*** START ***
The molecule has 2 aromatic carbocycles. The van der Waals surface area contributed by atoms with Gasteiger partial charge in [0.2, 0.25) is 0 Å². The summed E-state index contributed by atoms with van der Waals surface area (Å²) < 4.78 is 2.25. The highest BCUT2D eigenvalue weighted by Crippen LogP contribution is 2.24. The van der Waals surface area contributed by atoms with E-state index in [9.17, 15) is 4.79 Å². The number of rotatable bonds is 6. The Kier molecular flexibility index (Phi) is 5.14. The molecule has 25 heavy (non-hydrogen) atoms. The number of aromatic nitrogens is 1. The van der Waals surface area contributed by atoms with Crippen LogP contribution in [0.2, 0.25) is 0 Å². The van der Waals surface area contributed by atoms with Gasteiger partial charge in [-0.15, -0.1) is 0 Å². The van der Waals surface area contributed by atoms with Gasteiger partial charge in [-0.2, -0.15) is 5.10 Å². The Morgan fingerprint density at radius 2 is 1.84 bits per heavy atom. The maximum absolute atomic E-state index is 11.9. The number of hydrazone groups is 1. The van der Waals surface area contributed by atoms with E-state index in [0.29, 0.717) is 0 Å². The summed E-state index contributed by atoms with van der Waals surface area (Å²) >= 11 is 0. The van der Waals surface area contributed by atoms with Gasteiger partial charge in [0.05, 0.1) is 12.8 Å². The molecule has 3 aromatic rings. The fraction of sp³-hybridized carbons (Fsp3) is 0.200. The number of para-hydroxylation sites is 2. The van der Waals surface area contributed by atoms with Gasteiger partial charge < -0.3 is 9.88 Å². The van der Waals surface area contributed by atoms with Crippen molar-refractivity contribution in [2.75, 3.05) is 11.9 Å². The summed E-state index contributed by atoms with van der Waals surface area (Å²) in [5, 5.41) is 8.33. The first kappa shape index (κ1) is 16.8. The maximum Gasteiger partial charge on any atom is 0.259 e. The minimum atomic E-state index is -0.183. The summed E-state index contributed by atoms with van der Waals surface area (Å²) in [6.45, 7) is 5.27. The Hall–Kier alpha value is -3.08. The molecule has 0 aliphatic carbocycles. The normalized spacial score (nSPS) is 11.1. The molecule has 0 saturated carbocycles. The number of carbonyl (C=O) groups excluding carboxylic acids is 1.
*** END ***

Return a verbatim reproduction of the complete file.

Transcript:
The molecule has 2 aromatic carbocycles. The van der Waals surface area contributed by atoms with Gasteiger partial charge in [0.2, 0.25) is 0 Å². The summed E-state index contributed by atoms with van der Waals surface area (Å²) < 4.78 is 2.25. The highest BCUT2D eigenvalue weighted by Crippen LogP contribution is 2.24. The van der Waals surface area contributed by atoms with E-state index in [9.17, 15) is 4.79 Å². The number of rotatable bonds is 6. The Kier molecular flexibility index (Phi) is 5.14. The molecule has 25 heavy (non-hydrogen) atoms. The number of aromatic nitrogens is 1. The van der Waals surface area contributed by atoms with Crippen LogP contribution in [0.2, 0.25) is 0 Å². The van der Waals surface area contributed by atoms with Gasteiger partial charge in [-0.15, -0.1) is 0 Å². The van der Waals surface area contributed by atoms with Gasteiger partial charge in [-0.2, -0.15) is 5.10 Å². The Morgan fingerprint density at radius 2 is 1.84 bits per heavy atom. The maximum absolute atomic E-state index is 11.9. The number of hydrazone groups is 1. The van der Waals surface area contributed by atoms with E-state index in [0.29, 0.717) is 0 Å². The summed E-state index contributed by atoms with van der Waals surface area (Å²) >= 11 is 0. The van der Waals surface area contributed by atoms with Gasteiger partial charge in [0.05, 0.1) is 12.8 Å². The molecule has 3 aromatic rings. The fraction of sp³-hybridized carbons (Fsp3) is 0.200. The number of para-hydroxylation sites is 2. The van der Waals surface area contributed by atoms with Gasteiger partial charge < -0.3 is 9.88 Å². The van der Waals surface area contributed by atoms with Crippen molar-refractivity contribution in [2.75, 3.05) is 11.9 Å². The summed E-state index contributed by atoms with van der Waals surface area (Å²) in [5, 5.41) is 8.33. The first kappa shape index (κ1) is 16.8. The maximum Gasteiger partial charge on any atom is 0.259 e. The minimum atomic E-state index is -0.183. The summed E-state index contributed by atoms with van der Waals surface area (Å²) in [6.45, 7) is 5.27. The Hall–Kier alpha value is -3.08. The molecule has 0 aliphatic carbocycles. The normalized spacial score (nSPS) is 11.1. The molecule has 0 saturated carbocycles. The number of carbonyl (C=O) groups excluding carboxylic acids is 1.